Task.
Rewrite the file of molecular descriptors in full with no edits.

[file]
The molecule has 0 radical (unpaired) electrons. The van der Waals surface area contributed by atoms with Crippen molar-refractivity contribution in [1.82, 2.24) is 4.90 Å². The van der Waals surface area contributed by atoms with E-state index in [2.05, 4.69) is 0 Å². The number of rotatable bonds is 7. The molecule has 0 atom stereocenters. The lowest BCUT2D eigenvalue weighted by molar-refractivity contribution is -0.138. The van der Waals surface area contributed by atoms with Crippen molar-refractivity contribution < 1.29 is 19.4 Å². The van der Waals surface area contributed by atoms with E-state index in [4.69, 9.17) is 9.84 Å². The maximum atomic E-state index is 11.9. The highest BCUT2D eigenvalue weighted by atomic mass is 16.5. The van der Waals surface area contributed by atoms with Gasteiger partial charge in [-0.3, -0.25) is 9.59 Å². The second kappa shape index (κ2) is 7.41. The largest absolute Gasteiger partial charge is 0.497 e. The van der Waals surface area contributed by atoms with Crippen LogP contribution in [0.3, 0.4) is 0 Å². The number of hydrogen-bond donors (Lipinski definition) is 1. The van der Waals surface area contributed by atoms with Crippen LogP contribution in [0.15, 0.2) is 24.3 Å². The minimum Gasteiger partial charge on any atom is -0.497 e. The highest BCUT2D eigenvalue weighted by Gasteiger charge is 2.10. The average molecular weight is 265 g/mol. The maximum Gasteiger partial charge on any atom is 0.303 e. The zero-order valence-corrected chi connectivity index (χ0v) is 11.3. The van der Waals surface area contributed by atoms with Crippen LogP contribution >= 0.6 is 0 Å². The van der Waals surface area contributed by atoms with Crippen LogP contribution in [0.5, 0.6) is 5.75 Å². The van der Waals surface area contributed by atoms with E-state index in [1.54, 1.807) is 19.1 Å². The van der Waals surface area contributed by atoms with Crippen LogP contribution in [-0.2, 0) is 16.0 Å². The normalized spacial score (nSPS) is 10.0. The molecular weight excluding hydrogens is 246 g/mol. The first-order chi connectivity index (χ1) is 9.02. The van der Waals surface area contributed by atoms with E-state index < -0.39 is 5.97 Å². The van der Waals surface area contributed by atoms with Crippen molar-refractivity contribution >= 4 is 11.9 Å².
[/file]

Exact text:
The molecule has 0 radical (unpaired) electrons. The van der Waals surface area contributed by atoms with Crippen molar-refractivity contribution in [1.82, 2.24) is 4.90 Å². The van der Waals surface area contributed by atoms with E-state index in [2.05, 4.69) is 0 Å². The number of rotatable bonds is 7. The molecule has 0 atom stereocenters. The lowest BCUT2D eigenvalue weighted by molar-refractivity contribution is -0.138. The van der Waals surface area contributed by atoms with Crippen molar-refractivity contribution < 1.29 is 19.4 Å². The van der Waals surface area contributed by atoms with E-state index in [4.69, 9.17) is 9.84 Å². The maximum atomic E-state index is 11.9. The highest BCUT2D eigenvalue weighted by atomic mass is 16.5. The van der Waals surface area contributed by atoms with Gasteiger partial charge in [-0.3, -0.25) is 9.59 Å². The second kappa shape index (κ2) is 7.41. The largest absolute Gasteiger partial charge is 0.497 e. The van der Waals surface area contributed by atoms with Crippen LogP contribution in [0.3, 0.4) is 0 Å². The number of hydrogen-bond donors (Lipinski definition) is 1. The van der Waals surface area contributed by atoms with Crippen LogP contribution in [0.15, 0.2) is 24.3 Å². The minimum Gasteiger partial charge on any atom is -0.497 e. The highest BCUT2D eigenvalue weighted by Gasteiger charge is 2.10. The average molecular weight is 265 g/mol. The maximum Gasteiger partial charge on any atom is 0.303 e. The zero-order valence-corrected chi connectivity index (χ0v) is 11.3. The van der Waals surface area contributed by atoms with Crippen LogP contribution >= 0.6 is 0 Å². The van der Waals surface area contributed by atoms with Crippen LogP contribution in [0.5, 0.6) is 5.75 Å². The van der Waals surface area contributed by atoms with E-state index in [1.54, 1.807) is 19.1 Å². The van der Waals surface area contributed by atoms with Crippen LogP contribution in [-0.2, 0) is 16.0 Å². The normalized spacial score (nSPS) is 10.0. The molecular weight excluding hydrogens is 246 g/mol. The first-order chi connectivity index (χ1) is 9.02. The van der Waals surface area contributed by atoms with E-state index < -0.39 is 5.97 Å². The van der Waals surface area contributed by atoms with Crippen molar-refractivity contribution >= 4 is 11.9 Å².